Three (toward a personal aesthetics)
I stood for a time letting my eyes take in the zinnias in bloom. Took them in. Into my body, into the structure of my cells, the chemistry of my body. I let my gaze fly easily from one to another, like the insects, the little flies disguised as bees, from flower to flower, to the leaves that embraced them in their green cloak—returning again and again to an orange blossom that drew me to it. This will be a painting, I thought, but not a painting anyone would recognize as zinnias. It will be a painting that I will make with my eyes, guiding brush or pen, moving from point to point on the page. It will be a painting those little bee-flies will help me make. We will make it together: flowers, bees, the fold of green, the press of my feet on the sidewalk telling me it was time again. Time returned, telling me to move on. Till the next time.
The art work is an eidolon. It exists in the memory and experience of those who have seen the object that engendered it. It is not the physical object. The eidolon is as powerful as the number of people who have viewed, read or heard it, and carry it with them. The power of the eidolon is that of a shaper. It alters and shapes perceived reality. Its power is cumulative and collective.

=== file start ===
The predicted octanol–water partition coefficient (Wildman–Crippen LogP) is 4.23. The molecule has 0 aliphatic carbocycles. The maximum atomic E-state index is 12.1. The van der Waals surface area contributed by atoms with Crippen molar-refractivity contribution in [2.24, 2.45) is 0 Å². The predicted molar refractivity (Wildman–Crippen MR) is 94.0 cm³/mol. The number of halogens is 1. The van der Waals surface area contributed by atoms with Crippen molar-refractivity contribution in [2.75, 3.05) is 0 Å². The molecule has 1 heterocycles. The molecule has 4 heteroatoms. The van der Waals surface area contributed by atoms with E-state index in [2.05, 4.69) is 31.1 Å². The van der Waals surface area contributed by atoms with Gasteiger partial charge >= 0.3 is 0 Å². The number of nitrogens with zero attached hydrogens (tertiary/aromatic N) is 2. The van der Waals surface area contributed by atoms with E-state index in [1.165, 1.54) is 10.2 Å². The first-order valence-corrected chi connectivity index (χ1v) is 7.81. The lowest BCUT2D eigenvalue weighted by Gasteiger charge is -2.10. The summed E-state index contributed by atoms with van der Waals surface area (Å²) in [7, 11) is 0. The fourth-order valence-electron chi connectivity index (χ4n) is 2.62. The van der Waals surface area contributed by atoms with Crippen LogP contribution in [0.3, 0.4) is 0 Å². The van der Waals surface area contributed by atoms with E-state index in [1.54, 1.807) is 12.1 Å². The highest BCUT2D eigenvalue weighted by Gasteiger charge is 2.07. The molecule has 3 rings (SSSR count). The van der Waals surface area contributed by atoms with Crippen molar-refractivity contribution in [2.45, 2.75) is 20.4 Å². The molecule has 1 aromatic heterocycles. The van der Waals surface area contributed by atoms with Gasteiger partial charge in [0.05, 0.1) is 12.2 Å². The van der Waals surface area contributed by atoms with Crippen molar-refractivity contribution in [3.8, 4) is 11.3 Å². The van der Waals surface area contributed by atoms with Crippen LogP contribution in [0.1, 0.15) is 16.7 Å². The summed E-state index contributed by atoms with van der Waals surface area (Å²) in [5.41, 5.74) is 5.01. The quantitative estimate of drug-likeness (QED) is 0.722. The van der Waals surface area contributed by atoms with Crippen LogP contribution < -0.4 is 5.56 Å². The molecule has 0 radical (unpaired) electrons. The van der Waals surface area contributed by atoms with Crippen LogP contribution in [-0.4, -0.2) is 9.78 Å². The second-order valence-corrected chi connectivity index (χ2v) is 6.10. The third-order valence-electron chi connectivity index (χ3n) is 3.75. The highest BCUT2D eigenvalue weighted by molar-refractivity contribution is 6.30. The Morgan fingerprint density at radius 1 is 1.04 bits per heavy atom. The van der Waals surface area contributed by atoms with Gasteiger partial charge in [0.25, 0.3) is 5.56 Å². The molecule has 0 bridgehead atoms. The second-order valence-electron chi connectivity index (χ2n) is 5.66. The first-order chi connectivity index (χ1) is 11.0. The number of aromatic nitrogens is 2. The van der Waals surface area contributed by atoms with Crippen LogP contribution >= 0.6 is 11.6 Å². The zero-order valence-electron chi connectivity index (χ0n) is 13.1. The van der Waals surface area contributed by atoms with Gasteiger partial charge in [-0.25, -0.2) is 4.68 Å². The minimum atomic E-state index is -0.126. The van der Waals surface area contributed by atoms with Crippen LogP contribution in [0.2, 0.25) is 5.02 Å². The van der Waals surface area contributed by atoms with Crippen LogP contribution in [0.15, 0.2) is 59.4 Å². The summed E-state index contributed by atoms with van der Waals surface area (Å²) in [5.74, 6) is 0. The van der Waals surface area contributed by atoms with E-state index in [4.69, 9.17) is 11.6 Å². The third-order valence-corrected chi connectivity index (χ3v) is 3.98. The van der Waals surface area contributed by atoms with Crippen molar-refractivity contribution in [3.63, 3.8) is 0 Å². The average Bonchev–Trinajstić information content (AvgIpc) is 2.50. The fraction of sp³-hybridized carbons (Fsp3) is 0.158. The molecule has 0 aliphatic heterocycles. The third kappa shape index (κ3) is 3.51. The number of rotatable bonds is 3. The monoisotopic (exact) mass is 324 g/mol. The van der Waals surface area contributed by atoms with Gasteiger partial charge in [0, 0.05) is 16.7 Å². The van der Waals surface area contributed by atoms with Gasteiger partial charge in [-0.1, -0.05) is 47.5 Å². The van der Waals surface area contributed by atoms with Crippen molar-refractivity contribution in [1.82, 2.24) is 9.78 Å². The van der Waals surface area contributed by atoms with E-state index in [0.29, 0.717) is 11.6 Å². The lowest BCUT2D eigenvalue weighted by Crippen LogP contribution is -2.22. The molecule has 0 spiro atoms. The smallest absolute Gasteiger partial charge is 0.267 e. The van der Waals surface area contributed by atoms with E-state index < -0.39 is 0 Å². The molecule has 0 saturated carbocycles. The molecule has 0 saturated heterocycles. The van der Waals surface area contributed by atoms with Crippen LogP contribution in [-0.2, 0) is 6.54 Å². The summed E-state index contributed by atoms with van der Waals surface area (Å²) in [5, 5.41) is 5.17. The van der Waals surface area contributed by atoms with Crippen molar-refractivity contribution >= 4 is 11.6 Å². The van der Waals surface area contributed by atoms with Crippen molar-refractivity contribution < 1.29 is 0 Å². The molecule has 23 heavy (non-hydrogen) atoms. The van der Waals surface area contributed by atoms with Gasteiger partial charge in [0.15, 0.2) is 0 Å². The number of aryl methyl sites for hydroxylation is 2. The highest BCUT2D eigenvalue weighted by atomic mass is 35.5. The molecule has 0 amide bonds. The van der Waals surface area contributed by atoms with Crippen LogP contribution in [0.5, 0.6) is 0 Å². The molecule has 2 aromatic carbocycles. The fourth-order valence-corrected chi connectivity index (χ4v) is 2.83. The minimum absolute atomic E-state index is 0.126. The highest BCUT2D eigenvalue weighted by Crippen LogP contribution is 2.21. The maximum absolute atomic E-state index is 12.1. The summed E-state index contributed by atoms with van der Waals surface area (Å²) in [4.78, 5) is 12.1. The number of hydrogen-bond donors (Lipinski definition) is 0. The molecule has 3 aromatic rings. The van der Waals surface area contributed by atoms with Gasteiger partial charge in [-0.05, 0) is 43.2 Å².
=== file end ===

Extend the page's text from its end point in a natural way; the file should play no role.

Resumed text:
The artist views a face, a garden, a city street, patterns in broken pavement, an image in a dream: hears tone and timber in a voice, birdsong, wind: feels in their own body how bodies move — or all of this and more in the torrent of words that surround them. This is the compliment of what might become the eidolon, but is not yet. It is, for now, only a private vision, a kind of pain, unease, something that does not want to remain private, where it will become a disease, a symbiant that may fade and die—or kill its carrier… or find voice and body, form and duration in the thing we misname, as ‘art.’ It first becomes the eidolon as the artist takes it in, standing aside even as they make it, to see, listen, move beside it as it moves from their body, into what its becoming. The artist may feel this as healing—but what it heals, what it saves them from, is the unborn thing, the art that found no becoming in the world, where it gathers power and being in the view of others.